Tory Boris Johnson, Labour's Ken Livingstone and Lib Dem Brian Paddick
By Justin Parkinson
Political reporter, BBC News
London is preparing to elect its next mayor.
Two of the most recognisable figures in UK politics - Labour's Ken Livingstone and Conservative Boris Johnson - have spent months attacking each other over issues such as crime, transport and the environment. There have also been plenty of personal criticisms.
The Liberal Democrat candidate, former Metropolitan Police commander Brian Paddick, has been weighing in too and as many as 10 others may well put their names forward.
The contest to be held on 1 May is expected to see as many people voting as take part in the Scottish Parliament elections - and far more than for the Welsh Assembly.
But, if you live outside the M25, the chances are you do not care two hoots who wins.
Should you, though?
Mr Livingstone, the incumbent, has not denied that the mayoralty amounts to a "personal fiefdom".
The winner, given a direct mandate, has a huge array of powers over things such as transport, planning, policing and economic development - all without much of the restrictive red tape encountered by other politicians.
For instance, the congestion charge - Mr Livingstone's best known and most controversial change - would probably still bejust a plan if there was no mayor.
But, with 11 weeks to go until polling day, what is the significance of the election for the rest of the UK?
Peter Kellner, president of the YouGov research group, thinks the result will send a strong message to parties as they contemplate strategies for the next general election, possibly in 2009.
He said: "I think the national implication is that if Labour's Ken Livingstone wins then Labour can say 'We've held off the Conservatives'.
"If Boris Johnson wins, the Conservatives can say Labour has now lost Scotland [in last year's Holyrood elections] and London and that Labour is on the way out."
Mr Kellner regards the result as a useful indicator of people's mood, albeit a complex one.
He said: "If you go back historically to when we had the Greater London Council and Labour was in Downing Street in the late 1960s and late 1970s, then the Tories won easily.
"Then, when the Tories were in power, Labour won easily in London. I think it's counter-cyclical."
As well as choosing a mayor, voters will elect the 25-member London Assembly. The latter contest has an element of proportional representation.
Mr Kellner said: "As we develop PR systems, voters have learned that they can use their votes differently, not just as protests but to help smaller parties.
"UKIP, for instance, did well in the last European elections and the Greens did well in London.
"Different people will vote for different reasons. In London, all three of the main parties' candidates are high-profile figures, but when a government or opposition is fantastically unpopular, that tends to reveal itself in elections all over the place.
2004 MAYORAL VOTE:
Ken Livingstone (Lab) took 36.8% of first-preference votes
Steve Norris (Con) took 29.1%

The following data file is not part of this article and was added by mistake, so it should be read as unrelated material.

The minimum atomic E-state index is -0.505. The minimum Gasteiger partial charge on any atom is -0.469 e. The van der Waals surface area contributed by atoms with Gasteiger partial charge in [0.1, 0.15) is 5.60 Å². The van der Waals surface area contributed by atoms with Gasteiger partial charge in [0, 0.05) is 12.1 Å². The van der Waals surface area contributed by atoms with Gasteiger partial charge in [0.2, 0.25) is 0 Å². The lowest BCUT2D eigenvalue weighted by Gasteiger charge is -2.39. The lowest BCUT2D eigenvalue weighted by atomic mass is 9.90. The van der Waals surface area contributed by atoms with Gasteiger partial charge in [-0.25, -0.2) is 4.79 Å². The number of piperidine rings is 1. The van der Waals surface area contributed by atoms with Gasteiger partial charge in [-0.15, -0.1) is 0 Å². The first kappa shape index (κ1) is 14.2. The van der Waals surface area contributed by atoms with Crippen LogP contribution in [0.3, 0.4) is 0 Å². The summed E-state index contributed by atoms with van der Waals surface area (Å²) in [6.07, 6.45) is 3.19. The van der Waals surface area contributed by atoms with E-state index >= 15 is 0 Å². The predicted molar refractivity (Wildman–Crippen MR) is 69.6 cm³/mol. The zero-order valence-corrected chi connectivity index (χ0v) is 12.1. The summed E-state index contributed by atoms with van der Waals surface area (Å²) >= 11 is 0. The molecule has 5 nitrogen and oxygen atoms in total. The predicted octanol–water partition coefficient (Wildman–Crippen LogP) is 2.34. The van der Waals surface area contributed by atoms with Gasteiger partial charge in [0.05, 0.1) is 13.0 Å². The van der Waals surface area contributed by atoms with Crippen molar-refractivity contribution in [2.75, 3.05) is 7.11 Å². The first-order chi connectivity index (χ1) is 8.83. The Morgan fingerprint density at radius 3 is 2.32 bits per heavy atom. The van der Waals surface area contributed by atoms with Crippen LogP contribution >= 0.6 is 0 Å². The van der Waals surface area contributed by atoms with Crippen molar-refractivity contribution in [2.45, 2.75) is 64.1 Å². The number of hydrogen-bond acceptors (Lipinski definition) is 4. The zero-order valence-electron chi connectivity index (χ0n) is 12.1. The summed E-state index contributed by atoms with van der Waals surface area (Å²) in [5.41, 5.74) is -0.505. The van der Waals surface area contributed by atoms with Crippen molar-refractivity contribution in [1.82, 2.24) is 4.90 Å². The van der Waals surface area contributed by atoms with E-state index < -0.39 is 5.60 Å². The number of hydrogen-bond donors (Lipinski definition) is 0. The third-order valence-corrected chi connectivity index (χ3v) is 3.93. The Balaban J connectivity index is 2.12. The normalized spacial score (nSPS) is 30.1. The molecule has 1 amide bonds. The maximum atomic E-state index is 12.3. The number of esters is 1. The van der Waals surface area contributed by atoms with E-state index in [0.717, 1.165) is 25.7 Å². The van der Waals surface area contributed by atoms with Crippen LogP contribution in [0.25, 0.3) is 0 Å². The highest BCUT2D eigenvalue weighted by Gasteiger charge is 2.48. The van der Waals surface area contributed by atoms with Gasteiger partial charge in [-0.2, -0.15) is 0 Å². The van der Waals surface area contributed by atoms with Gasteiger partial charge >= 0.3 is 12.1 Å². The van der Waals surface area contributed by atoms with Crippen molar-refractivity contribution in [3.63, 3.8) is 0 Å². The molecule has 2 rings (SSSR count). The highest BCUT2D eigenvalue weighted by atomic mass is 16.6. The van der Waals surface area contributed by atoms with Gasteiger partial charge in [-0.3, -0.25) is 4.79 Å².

Simon Hughes (LD) took 15.3%
2005 GENERAL ELECTION:
Labour - 36.1%
Conservatives - 33.2%
Lib Dems - 22.6%
"In the mid-1990s, when John Major's government was in all sorts of trouble, Tory councillors were losing their seats all over the place.
"In the 1982 local elections, in the middle of the Falklands war, the Tories did extremely well, even though they (local councillors) had no role in the war.
"But it's not that everybody leaps like lemmings according to the national picture. A lot of people regard these secondary elections as a way of sending messages to party leaderships."
London stands out from other UK cities in its size and national and international prominence.
At the last mayoral election, in May 2004, 1.9 million people voted.
This was only about 100,000 fewer than took part in last year's Scottish Parliament election - and about double the number voting in the Welsh Assembly election.
In 2000, Ken Livingstone, after a spat with Labour which saw him leave the party, won as an independent candidate.
Four years later, and back in the Labour fold, he won again.
Of course, Tony Blair went on to take the general elections of 2001 and 2005 comfortably.
But, with the Tories and Labour now vying more closely for the lead in national opinion polls, could London's results be more important than before?
It certainly looks that way, although given that all three main parties have gone for "characters" as candidates the respective party leaders can easily disassociate themselves from a disappointing showing.
Danny Dorling, professor of human geography at Sheffield University, said: "It matters for the rest of the country because local elections - and London is a local election - foreshadow general election trends.
"If Boris Johnson wins, we are probably looking at a Conservative term in office.
"The way London's outer boroughs go is often crucial to national elections. The way they vote is important.
"In about 1992, when the outer boroughs went to Labour, the Guardian headline was 'The incredible shrinking Tories'. It was the beginning of the writing on the wall for John Major.
"But voter interest in London is very low in the north. People see London dominating the national news agenda, with the media forgetting everywhere else
"But it's really interesting, wherever you live. In election terms, London is often ahead of the game."